Rock of Ages, a jukebox musical turned junky big-screen attraction about making it in the music biz back when it still existed, is just entertaining enough to keep you from dark thoughts about the state of Hollywood. The movie is too insipid for such hand wringing, in any event, and the attention-grabbing turns by Alec Baldwin, Russell Brand and especially Tom Cruise as a rock-star crazy help enliven its overlong two hours. All singing, some dancing, the movie brings to mind Glee, but its truer, superior progenitor is that 1933 Cinderella story, 42nd Street, the one in which the producer tells the chorine, “You’re going out a youngster, but you’ve got to come back a star!”
The chorines this time around are Drew Boley (Diego Boneta) and Sherrie Christian (Julianne Hough), who early on meet cute on the Sunset Strip, that asphalt ribbon distinguished by its clubs, eateries, high hopes, low prospects and celebrity deaths that winds through West Hollywood. She’s a little bit country, newly arrived from Flyover, USA; he’s a little bit hair-metal, with a menial gig at the Bourbon Room and dreams of guitar-rock divinity. The make-believe Bourbon sits next to the Whisky a Go Go although in reality it and the rest of the conspicuously faked Strip were shot in a tricked-out neighborhood in Miami. Mostly, though, the whole thing rests on a, er, bedrock of cliches from Hollywood’s favorite genre: movies about itself.
Rock of Ages, directed by the former dancer and choreographer Adam Shankman, is based on a musical — nicely described by Lina Lecaro, a Los Angeles scenester, as a “headbangin’-to-the-oldies revue” — that originated in a Hollywood club in 2005 and eventually migrated to Broadway, where it continues to pull in fans at the Helen Hayes. (Shankman directed the 2007 movie Hairspray, which was based on the Broadway musical that was, in another testament to entertainment industry self-cannibalization, based on the 1988 John Waters film.) Like the musical, the movie Rock of Ages is set in 1987, the year that Appetite for Destruction, the first album from Guns N’ Roses, and Tipper Gore’s book Raising PG Kids in an X-Rated Society, both hit the cultural fray.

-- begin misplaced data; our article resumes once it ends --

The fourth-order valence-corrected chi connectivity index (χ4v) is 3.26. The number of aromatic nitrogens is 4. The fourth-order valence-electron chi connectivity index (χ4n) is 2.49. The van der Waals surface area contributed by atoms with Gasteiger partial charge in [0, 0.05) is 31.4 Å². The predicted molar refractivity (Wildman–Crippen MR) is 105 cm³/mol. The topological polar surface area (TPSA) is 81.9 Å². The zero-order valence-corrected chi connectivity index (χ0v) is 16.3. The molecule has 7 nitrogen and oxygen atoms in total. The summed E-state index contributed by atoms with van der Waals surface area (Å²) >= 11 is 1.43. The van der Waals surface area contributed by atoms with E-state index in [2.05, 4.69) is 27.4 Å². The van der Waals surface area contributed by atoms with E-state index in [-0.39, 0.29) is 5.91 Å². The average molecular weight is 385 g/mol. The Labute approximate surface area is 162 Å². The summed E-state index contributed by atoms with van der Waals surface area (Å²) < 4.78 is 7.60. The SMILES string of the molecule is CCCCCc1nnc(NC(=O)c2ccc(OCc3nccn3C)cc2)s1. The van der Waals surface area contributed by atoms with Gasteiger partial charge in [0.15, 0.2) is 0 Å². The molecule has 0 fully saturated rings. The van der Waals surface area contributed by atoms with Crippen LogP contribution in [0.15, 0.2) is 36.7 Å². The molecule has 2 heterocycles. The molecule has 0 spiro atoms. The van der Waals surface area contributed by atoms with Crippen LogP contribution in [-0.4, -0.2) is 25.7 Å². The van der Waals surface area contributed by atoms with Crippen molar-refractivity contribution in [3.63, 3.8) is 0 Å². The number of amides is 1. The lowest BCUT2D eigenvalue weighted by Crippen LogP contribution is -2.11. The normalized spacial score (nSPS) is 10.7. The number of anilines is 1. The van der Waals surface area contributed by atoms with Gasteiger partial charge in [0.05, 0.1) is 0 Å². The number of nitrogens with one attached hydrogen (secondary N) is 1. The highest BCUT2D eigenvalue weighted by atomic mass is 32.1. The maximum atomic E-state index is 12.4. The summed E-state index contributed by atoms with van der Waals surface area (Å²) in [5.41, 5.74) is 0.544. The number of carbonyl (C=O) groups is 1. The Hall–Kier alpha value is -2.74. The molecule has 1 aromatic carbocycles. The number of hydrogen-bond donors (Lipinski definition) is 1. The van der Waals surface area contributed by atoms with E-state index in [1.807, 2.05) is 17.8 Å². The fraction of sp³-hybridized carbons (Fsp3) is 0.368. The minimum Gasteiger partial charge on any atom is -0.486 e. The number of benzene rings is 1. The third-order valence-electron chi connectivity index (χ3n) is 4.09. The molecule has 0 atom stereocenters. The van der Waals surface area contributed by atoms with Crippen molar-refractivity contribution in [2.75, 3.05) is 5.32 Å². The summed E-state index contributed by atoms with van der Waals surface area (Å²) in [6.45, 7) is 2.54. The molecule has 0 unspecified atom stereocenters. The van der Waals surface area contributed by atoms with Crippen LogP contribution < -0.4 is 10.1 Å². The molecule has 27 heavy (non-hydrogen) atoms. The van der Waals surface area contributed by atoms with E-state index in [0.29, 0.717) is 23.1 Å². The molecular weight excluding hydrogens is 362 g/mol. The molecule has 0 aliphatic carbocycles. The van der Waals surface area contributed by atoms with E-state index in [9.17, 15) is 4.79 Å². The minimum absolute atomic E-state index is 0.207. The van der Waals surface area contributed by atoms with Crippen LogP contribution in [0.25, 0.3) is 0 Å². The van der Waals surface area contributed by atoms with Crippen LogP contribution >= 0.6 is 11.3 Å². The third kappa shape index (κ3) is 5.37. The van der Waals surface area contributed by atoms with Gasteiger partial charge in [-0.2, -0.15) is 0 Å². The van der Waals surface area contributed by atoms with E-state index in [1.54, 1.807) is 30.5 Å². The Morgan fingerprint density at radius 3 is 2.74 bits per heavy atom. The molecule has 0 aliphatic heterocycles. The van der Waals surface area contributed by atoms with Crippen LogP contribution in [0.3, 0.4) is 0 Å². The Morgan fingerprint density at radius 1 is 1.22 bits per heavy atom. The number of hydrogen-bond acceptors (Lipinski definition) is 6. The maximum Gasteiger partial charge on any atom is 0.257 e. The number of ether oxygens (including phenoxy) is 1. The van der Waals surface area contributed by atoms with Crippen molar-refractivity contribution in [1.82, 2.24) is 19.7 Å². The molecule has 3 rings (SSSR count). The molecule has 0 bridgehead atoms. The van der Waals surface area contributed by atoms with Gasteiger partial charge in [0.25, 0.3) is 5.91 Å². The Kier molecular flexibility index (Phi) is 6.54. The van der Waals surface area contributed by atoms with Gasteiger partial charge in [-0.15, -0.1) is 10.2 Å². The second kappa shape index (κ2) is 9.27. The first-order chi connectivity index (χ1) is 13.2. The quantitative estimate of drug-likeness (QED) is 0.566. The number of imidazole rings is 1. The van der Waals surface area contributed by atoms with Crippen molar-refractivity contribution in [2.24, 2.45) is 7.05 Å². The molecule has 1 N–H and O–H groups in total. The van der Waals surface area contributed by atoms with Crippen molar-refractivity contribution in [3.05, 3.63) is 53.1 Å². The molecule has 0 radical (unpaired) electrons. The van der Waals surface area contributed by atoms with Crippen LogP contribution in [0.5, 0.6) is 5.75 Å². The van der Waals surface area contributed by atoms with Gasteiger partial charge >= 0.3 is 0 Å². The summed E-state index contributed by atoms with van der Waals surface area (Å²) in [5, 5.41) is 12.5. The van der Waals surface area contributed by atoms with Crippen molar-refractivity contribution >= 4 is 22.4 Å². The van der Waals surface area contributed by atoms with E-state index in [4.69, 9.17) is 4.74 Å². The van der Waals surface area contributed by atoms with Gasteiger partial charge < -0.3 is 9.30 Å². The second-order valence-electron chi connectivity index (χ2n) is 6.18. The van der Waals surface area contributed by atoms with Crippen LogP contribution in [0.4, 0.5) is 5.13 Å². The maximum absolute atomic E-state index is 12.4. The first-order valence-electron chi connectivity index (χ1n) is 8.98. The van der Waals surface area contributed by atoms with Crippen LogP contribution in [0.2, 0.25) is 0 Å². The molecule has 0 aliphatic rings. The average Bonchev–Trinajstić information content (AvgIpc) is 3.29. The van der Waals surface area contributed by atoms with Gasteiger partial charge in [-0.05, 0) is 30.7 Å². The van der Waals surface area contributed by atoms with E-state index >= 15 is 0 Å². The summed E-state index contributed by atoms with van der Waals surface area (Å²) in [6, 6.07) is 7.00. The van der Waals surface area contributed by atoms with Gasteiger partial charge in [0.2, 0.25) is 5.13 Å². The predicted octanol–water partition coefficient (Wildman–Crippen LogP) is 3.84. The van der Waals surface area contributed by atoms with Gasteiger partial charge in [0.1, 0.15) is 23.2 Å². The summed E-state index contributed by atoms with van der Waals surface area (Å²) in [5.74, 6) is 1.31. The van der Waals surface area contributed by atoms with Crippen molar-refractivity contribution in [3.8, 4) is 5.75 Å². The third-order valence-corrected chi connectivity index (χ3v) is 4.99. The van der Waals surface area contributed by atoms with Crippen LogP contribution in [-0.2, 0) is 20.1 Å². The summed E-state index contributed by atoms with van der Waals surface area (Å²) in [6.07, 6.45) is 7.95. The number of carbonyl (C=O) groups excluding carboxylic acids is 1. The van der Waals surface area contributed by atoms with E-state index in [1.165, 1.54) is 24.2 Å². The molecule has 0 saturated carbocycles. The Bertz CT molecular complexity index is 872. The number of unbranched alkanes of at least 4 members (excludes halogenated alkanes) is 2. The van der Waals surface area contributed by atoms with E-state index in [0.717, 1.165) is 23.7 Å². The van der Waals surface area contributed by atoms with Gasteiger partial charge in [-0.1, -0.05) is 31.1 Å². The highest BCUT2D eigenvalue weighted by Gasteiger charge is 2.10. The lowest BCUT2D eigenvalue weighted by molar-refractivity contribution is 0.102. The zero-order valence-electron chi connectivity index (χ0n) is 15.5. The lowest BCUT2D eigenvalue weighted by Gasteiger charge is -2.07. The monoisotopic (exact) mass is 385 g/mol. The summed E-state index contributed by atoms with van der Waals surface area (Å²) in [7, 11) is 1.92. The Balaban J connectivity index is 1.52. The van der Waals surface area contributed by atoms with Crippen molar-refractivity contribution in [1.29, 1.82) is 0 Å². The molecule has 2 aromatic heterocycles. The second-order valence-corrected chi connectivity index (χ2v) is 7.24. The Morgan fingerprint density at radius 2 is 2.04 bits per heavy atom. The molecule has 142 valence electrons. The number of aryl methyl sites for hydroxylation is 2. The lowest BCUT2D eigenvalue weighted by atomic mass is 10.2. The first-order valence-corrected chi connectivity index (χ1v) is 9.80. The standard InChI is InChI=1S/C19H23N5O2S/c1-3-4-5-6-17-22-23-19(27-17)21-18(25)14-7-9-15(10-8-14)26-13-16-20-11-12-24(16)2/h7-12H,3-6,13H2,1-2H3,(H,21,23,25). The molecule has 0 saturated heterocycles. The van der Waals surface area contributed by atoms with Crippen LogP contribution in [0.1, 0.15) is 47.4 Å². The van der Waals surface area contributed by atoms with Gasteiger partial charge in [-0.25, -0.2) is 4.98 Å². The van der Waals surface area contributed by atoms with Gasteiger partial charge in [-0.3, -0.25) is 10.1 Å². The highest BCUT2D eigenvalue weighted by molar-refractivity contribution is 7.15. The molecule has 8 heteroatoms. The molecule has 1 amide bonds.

Written by Justin Theroux, Chris D’Arienzo (who wrote the original show) and Allan Loeb, the movie resurrects these two forgotten events through a pair of opponents: an Axl Rose-like rocker, Stacee Jaxx, played with uncharacteristic heat and an undulating bare torso by Cruise, and a crusading neo-Puritan, Patricia Whitmore, energetically embodied by an underused Catherine Zeta-Jones. Whitmore has vowed, as part of the campaign to have her husband, Mike (Bryan Cranston), elected mayor, to clean up the Strip. In actuality it was Prince’s album Purple Rain that triggered Gore’s outrage over rock ’n’ raunch, an indignation that led to the Parents Music Resource Center, Senate hearings about dirty minds and government regulation, and eventually her wider pop-cultural attacks. Bringing in Prince would have made the movie listenable, but it would have complicated its white-bread world.
That’s less a reference to the picture’s homogeneous racial and ethnic makeup, which debatably reflects that of the music milieu it seeks to replicate. (Mary J. Blige, as Justice, the owner of a strip club, and the character actor Angelo Donato Valderrama, as a club busboy named Chico, are among the movie’s few tokens of diversity.) Rather, this Wonder Bread banality comes from how thoroughly Shankman has vacuumed his rock-scene simulacrum of anything recognizably rock, including the lust, juice, heat, bad behavior and excesses that characterize its real-life analogue. There isn’t any grit to these people or their art, not a speck of dirt anywhere. It looks like Disneyland and sounds, well, like a bad Broadway musical, with all the power belting and jazz-hand choreography that implies.
To put it another way, there’s way too much Journey on the soundtrack, and Foreigner. There’s also an REO Speedwagon ditty, a few from Twisted Sister, Def Leppard and Poison, and at least two hits that were released after 1987 (More Than Words and I Remember You). All the songs are sung, mostly without shame or distinction, by the actors themselves, who slide into the warbling as if into a conversation. A grizzled, bewigged Baldwin enunciates through his songs, in the Rex Harrison mold, to play a rock survivor, Dennis Dupree, who runs the Bourbon with his sidekick, Lonny (Brand). They make their stale buddy routine and romance amusing and, as with the rest of the adults, make the movie bearable. A whispering and writhing Cruise makes it watchable.